This is where Zendejas, former Ms. Wheelchair California, comes in: as the Director and Founder of the DisABLED Professionals Association as well as the current chair of the Citizens Advisory Commission on Disabled (a position she will unfortunately abdicate in light of her board position), Zendejas gets the disabled side of disability-friendly design and infrastructure. This isn’t to mention her role as Director of Community Relations for Accessible Connections Exchange.
“I am thrilled to be selected to be appointed as a Long Beach Transit Board of Directors,” said Zendejas. “LBT has a special place in my heart… I am proud to be part of an innovating company which is working hard towards elevating their company towards being a world-class organization.”
Then we can move onto bicycles. With a so-called bike-friendly city that still lacks safe connections to the north, a city-wide bike share program (*crickets* Bike Nation, y’there? *crickets*), and safe transitions to our larger biking infrastructure projects (gotta love crossing Alamitos at 3rd), LBT can step in to engage itself on a much larger scale beyond the four-wheeled bus.
“Long Beach Transit needs to move from a bus company to a people moving organization, we need car share, more bike lanes, and a more pedestrian friendly city.”
Enter April Economides, one of the city’s most adamant bicycling advocates and a Long Beach native, has long lived car-free (with her daughter for the dissenters who claim it is just simply impossible to live with a family without a car) in six cities, including Long Beach. And why do they walk, bike, and bus? Because they “live a multi-modal lifestyle mostly for environmental reasons, but also because it’s a very happy way to live.” In other words, she understands that moving in different ways creates a more well-rounded sense of being.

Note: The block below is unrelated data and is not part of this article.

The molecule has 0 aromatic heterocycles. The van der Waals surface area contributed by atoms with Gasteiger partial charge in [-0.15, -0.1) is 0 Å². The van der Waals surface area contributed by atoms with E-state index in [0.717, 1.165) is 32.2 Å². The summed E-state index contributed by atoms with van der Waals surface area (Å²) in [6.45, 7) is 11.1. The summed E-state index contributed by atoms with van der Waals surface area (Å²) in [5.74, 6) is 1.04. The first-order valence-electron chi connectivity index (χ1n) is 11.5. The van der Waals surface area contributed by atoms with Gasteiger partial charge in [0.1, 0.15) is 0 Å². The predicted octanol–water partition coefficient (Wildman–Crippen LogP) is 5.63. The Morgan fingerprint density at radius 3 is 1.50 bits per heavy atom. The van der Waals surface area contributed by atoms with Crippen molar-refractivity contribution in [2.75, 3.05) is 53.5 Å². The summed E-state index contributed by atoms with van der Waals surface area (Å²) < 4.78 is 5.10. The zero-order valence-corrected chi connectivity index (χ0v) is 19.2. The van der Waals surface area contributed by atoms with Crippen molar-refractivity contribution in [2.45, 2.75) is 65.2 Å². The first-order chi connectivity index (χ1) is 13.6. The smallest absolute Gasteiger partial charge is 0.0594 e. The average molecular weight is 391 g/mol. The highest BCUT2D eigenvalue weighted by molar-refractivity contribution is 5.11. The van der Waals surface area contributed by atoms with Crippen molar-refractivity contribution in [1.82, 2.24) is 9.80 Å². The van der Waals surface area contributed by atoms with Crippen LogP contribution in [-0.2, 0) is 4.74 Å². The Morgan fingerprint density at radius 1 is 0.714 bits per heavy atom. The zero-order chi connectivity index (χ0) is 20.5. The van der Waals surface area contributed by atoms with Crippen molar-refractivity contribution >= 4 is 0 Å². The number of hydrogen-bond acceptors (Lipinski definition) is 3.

“I’ve experienced the difference between cities with great transit systems and those with poor ones,” Economides said. “Long Beach has made important strides in multi-modal transportation over the years but, like all Southern California cities, knows it has a way to go. Transit agencies see more customers when the ‘first mile-last mile’ routes are safe and welcoming for pedestrians and bicyclists. They thrive where there are comprehensive bike share and car share programs, because both decrease car ownership and car trips overall and increase transit use. I’d love to see Long Beach achieve these actions and fairly quickly.”
Pair all this with Gant, the former transportation planner for the City of Long Beach and the woman who single-handedly scored millions of dollars in grants because she had the foresight to see the importance of biking and pedestrian infrastructure, and Pfeffer, the public policy guru and City Fabrick board member, and, well… You have a powerhouse of a board that moves beyond the constrictions previously in place.
One but has to look at the enthusiasm alone of these four women.
“I’m also psyched to be involved with the Aquabus,” Economides said. “I mean, think about it: our transit agency includes boats. One of my favorite things to do when friends visit is to give them a bike tour and then hop on the Aquabus with our bikes and head to the Queen Mary or Fuego. How cool is our city that we can do that? Très cool.”
Très cool, indeed. Good move, Mr. Mayor.